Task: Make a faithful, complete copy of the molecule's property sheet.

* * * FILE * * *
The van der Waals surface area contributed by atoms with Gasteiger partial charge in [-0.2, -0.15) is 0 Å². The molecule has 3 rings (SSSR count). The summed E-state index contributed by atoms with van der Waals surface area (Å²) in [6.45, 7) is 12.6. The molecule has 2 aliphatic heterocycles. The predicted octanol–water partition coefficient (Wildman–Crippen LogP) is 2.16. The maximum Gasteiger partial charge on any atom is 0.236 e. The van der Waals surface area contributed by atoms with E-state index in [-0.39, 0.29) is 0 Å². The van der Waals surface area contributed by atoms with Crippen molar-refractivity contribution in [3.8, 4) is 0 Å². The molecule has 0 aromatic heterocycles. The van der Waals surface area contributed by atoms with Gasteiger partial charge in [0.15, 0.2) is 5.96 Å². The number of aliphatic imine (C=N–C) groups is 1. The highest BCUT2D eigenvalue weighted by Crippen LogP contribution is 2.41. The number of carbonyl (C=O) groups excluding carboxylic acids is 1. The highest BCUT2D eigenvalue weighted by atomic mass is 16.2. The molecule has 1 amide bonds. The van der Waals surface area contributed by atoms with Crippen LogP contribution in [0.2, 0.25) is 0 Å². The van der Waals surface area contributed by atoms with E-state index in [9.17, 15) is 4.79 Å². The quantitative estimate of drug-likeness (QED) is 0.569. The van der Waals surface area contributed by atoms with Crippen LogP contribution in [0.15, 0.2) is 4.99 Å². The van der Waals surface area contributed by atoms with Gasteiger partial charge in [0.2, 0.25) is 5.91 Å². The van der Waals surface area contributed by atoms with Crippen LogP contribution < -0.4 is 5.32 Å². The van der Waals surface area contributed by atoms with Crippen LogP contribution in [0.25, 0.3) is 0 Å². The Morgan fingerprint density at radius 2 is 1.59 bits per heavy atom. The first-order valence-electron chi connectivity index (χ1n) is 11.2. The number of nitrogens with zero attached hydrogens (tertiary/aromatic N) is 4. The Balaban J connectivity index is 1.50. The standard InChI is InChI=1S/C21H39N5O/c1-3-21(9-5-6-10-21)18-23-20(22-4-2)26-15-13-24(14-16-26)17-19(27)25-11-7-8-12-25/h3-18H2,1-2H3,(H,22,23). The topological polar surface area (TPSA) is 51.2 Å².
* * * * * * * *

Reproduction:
The van der Waals surface area contributed by atoms with Gasteiger partial charge in [-0.2, -0.15) is 0 Å². The molecule has 3 rings (SSSR count). The summed E-state index contributed by atoms with van der Waals surface area (Å²) in [6.45, 7) is 12.6. The molecule has 2 aliphatic heterocycles. The predicted octanol–water partition coefficient (Wildman–Crippen LogP) is 2.16. The maximum Gasteiger partial charge on any atom is 0.236 e. The van der Waals surface area contributed by atoms with E-state index in [-0.39, 0.29) is 0 Å². The van der Waals surface area contributed by atoms with Crippen molar-refractivity contribution in [3.8, 4) is 0 Å². The molecule has 0 aromatic heterocycles. The van der Waals surface area contributed by atoms with Gasteiger partial charge in [0.15, 0.2) is 5.96 Å². The number of aliphatic imine (C=N–C) groups is 1. The highest BCUT2D eigenvalue weighted by Crippen LogP contribution is 2.41. The number of carbonyl (C=O) groups excluding carboxylic acids is 1. The highest BCUT2D eigenvalue weighted by atomic mass is 16.2. The molecule has 1 amide bonds. The van der Waals surface area contributed by atoms with Crippen LogP contribution in [0.2, 0.25) is 0 Å². The van der Waals surface area contributed by atoms with E-state index in [9.17, 15) is 4.79 Å². The quantitative estimate of drug-likeness (QED) is 0.569. The van der Waals surface area contributed by atoms with Crippen LogP contribution in [0.15, 0.2) is 4.99 Å². The van der Waals surface area contributed by atoms with Gasteiger partial charge in [0.2, 0.25) is 5.91 Å². The van der Waals surface area contributed by atoms with Crippen LogP contribution < -0.4 is 5.32 Å². The van der Waals surface area contributed by atoms with Crippen LogP contribution in [0.25, 0.3) is 0 Å². The Morgan fingerprint density at radius 2 is 1.59 bits per heavy atom. The first-order valence-electron chi connectivity index (χ1n) is 11.2. The number of nitrogens with zero attached hydrogens (tertiary/aromatic N) is 4. The Balaban J connectivity index is 1.50. The standard InChI is InChI=1S/C21H39N5O/c1-3-21(9-5-6-10-21)18-23-20(22-4-2)26-15-13-24(14-16-26)17-19(27)25-11-7-8-12-25/h3-18H2,1-2H3,(H,22,23). The topological polar surface area (TPSA) is 51.2 Å².